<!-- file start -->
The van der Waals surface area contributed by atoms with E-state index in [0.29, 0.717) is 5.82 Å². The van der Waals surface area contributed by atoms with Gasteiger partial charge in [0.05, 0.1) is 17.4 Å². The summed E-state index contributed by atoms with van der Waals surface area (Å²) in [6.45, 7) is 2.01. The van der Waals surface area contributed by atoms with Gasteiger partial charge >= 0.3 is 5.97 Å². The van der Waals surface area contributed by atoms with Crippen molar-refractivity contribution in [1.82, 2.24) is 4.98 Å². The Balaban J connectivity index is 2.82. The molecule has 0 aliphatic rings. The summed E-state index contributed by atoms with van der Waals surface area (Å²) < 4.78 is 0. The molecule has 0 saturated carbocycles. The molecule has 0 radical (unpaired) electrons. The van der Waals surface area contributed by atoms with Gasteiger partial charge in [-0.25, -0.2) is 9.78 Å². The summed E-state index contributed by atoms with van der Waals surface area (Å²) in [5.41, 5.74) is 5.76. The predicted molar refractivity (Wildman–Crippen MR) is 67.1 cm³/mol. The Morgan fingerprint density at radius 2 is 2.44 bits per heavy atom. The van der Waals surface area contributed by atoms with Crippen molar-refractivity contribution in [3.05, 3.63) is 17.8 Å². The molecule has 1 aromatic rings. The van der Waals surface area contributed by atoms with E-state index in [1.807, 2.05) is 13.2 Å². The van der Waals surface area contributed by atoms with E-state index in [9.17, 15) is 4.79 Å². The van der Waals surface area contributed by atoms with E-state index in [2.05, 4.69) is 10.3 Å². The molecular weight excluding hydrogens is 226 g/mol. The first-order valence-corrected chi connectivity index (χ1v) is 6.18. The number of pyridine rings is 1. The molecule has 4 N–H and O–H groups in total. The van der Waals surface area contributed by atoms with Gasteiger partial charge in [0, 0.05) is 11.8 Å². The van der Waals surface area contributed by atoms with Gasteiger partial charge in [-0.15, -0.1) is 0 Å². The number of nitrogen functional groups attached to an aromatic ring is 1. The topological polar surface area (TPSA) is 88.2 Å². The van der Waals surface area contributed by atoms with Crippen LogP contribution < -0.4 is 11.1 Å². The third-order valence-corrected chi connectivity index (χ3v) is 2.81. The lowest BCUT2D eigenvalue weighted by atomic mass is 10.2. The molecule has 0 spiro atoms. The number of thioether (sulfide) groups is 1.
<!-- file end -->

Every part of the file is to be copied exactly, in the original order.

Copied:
The van der Waals surface area contributed by atoms with E-state index in [0.29, 0.717) is 5.82 Å². The van der Waals surface area contributed by atoms with Gasteiger partial charge in [0.05, 0.1) is 17.4 Å². The summed E-state index contributed by atoms with van der Waals surface area (Å²) in [6.45, 7) is 2.01. The van der Waals surface area contributed by atoms with Gasteiger partial charge >= 0.3 is 5.97 Å². The van der Waals surface area contributed by atoms with Crippen molar-refractivity contribution in [1.82, 2.24) is 4.98 Å². The Balaban J connectivity index is 2.82. The molecule has 0 aliphatic rings. The summed E-state index contributed by atoms with van der Waals surface area (Å²) < 4.78 is 0. The molecule has 0 saturated carbocycles. The molecule has 0 radical (unpaired) electrons. The van der Waals surface area contributed by atoms with Gasteiger partial charge in [-0.25, -0.2) is 9.78 Å². The summed E-state index contributed by atoms with van der Waals surface area (Å²) in [5.41, 5.74) is 5.76. The predicted molar refractivity (Wildman–Crippen MR) is 67.1 cm³/mol. The Morgan fingerprint density at radius 2 is 2.44 bits per heavy atom. The van der Waals surface area contributed by atoms with Crippen molar-refractivity contribution in [3.05, 3.63) is 17.8 Å². The molecule has 1 aromatic rings. The van der Waals surface area contributed by atoms with E-state index in [1.807, 2.05) is 13.2 Å². The van der Waals surface area contributed by atoms with E-state index in [9.17, 15) is 4.79 Å². The van der Waals surface area contributed by atoms with E-state index in [2.05, 4.69) is 10.3 Å². The molecular weight excluding hydrogens is 226 g/mol. The first-order valence-corrected chi connectivity index (χ1v) is 6.18. The number of pyridine rings is 1. The molecule has 4 N–H and O–H groups in total. The van der Waals surface area contributed by atoms with Gasteiger partial charge in [0, 0.05) is 11.8 Å². The van der Waals surface area contributed by atoms with Gasteiger partial charge in [-0.15, -0.1) is 0 Å². The number of nitrogen functional groups attached to an aromatic ring is 1. The topological polar surface area (TPSA) is 88.2 Å². The van der Waals surface area contributed by atoms with Crippen LogP contribution < -0.4 is 11.1 Å². The third-order valence-corrected chi connectivity index (χ3v) is 2.81. The lowest BCUT2D eigenvalue weighted by atomic mass is 10.2. The molecule has 0 spiro atoms. The number of thioether (sulfide) groups is 1.